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1893 - 1902 (Approx.)
As early as 1885 approaches were made by various individuals and corporations to establish hydro-electric generating plants at the falls.
The first to succeed was the Fenelon Falls Electric Light Company, created in 1893 to provide electricity for Fenelon Falls and Lindsay. According to Suggitt the personnel of the new company was kept a close secret until the names were published in the Toronto Globe in April 1894 ; they were Findlay McDougall, J.H. Brandon, John Austin, Henry Austin, and G.H. Hopkins [Suggitt; 274] .
Once the power plant was built [on the south side of the falls] and the wiring complete, the first proposal was to place eight lights on the streets “as a starter” [CP 1 Dec 1893; 9]. Five large electric lamps arrived at the station on Tuesday April 17th [FFG 20 April 1894; 4], and by the following week there were five lights on the streets; “one near Brook’s Hotel, one between the bridges, one at the Mansion House, one at Dr. Wilson’s, and one at the Methodist Church.” [FFG 27 April 1894; 5]. By September a dispute developed between the Village council and the Company concerning the amount of money the council felt it should pay to have the streets lit by electric light [FFG 5 Oct 1894; 5 : 12 Oct 1894; 1]. A lawsuit ensued, and the courts found in favour of the defendants (i.e. the company) and the village had to pay all costs [FFG 31 May 1895; 4]. Reluctantly the village accepted the necessity of paying for lighting the streets; they even paid the Company for the installation of lights in the fire pump house and at the end of the bridge [FFG 25 Dec 1896; 4]. Finally a referendum was held in January 1897 during the municipal election, to vote on the placement of 30 lights on the village streets [FFG 1 January 1897; 4]; the vote was 182 for, 53 against [FFG 8 Jan 1897; 4]. According to Suggitt , 30 lights were installed on the streets in August of 1897.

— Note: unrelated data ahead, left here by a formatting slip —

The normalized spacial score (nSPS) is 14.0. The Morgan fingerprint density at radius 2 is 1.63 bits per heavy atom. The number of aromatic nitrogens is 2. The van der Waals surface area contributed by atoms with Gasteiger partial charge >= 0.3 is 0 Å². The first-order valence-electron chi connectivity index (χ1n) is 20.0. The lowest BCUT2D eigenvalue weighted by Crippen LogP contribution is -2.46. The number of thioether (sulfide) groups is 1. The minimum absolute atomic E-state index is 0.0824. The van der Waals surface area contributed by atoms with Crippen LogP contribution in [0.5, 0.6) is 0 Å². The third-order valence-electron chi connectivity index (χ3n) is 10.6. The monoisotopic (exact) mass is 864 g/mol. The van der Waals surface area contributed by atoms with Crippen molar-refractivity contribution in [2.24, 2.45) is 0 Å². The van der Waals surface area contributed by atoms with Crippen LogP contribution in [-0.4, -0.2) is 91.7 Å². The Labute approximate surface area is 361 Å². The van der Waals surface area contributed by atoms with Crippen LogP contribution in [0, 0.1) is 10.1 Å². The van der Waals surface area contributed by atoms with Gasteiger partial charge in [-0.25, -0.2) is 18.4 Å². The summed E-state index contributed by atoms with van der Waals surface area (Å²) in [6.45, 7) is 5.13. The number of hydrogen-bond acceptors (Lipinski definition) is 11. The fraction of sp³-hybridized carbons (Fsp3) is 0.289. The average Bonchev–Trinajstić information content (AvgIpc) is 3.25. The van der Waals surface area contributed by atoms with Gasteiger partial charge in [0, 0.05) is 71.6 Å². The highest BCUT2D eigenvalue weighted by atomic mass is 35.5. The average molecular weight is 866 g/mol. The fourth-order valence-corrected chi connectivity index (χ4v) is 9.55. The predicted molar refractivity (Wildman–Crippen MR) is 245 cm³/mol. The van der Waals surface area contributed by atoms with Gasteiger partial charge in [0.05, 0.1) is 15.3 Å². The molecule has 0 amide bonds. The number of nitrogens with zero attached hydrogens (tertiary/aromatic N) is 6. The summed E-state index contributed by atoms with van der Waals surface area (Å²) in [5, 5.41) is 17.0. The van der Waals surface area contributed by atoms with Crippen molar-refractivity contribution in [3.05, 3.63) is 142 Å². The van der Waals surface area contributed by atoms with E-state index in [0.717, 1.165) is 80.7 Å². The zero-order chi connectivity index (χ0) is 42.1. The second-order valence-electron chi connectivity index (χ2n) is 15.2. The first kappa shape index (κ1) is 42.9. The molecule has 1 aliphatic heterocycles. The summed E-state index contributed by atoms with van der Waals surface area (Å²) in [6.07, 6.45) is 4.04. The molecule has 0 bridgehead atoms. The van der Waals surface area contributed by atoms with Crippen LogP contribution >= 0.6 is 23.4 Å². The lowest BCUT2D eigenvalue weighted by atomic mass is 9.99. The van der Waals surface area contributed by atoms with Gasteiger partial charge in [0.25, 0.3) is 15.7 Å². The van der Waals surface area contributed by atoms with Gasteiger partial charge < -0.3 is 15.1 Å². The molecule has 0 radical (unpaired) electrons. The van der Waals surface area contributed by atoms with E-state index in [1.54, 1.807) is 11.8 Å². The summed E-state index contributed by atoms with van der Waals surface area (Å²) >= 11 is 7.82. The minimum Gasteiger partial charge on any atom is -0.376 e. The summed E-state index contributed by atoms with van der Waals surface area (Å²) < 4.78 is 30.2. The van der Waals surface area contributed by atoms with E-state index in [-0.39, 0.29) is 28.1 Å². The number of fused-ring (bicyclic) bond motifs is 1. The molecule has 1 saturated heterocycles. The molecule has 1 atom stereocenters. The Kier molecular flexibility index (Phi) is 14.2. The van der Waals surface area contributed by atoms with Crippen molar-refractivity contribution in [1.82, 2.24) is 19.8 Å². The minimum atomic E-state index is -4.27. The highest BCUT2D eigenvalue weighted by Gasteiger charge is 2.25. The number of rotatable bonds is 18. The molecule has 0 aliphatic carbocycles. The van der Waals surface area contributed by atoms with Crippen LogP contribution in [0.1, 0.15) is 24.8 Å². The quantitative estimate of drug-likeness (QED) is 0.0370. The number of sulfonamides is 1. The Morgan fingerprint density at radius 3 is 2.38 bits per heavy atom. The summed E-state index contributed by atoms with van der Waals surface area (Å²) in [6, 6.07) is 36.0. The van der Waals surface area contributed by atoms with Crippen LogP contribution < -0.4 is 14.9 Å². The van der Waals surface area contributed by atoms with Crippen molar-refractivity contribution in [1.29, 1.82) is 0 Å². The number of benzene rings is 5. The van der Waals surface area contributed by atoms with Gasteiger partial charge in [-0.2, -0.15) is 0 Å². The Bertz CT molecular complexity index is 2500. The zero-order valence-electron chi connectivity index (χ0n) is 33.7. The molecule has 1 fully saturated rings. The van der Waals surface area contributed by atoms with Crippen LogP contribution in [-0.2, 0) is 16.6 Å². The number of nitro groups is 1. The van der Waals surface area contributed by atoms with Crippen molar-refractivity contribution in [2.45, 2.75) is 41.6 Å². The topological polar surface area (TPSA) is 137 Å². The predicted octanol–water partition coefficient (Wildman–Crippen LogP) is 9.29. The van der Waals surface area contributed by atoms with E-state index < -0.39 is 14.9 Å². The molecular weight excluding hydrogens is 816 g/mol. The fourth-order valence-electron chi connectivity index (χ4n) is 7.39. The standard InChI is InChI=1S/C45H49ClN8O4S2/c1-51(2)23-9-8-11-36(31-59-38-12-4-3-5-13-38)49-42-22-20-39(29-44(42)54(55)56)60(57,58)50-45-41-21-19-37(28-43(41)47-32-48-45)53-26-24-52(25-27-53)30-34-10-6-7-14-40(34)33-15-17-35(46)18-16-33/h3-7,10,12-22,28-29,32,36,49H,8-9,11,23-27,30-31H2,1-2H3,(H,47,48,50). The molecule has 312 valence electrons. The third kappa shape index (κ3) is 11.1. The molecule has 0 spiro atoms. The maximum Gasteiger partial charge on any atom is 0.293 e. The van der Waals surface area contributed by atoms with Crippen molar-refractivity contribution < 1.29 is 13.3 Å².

Electricity had become an essential part of village life. Nonetheless with increasing competition from Lindsay businessmen and the Light, Heat & Power Company (Lindsay) the Fenelon Falls company was soon outclassed and by September 1902 had vanished from D&B; it was no doubt absorbed into the Lindsay company. Electric lights gradually became popular although Hand faithfully recorded some of the problems resulting from the new street fixtures . Electricity was eventually installed in the stores owned by “Mr. McFarland and Burgoyne & Co.”, and in the Methodist Church “as most of the wiring in the basement has already been done” [FFG 27 July 1894; 5]. The Presbyterian Church was not far behind [FFG 8 Nov 1895; 4]. Howry’s Mill also had it installed in the mill and mill-yard [FFG 12 Oct 1894; 5: 19 Oct 1894; 5]. They even went so far as to introduce their own electric plant [i.e. generator]. Electricity was soon an essential part of village life.
Some issues Hand noted were: lights not as steady or reliable as expected [FFG 27 April 1894; 4 : 29 June 1894; 5]; dead bugs found at the foot of the poles [FFG 4 May 1894; 4]; the lowered costs of electricity [FFG 27 July 1894; 5]; a burnt-out transformer [FFG 19 Oct 1894; 5]; malfunctioning “dynamo” [FFG 19 March 1897; 5.]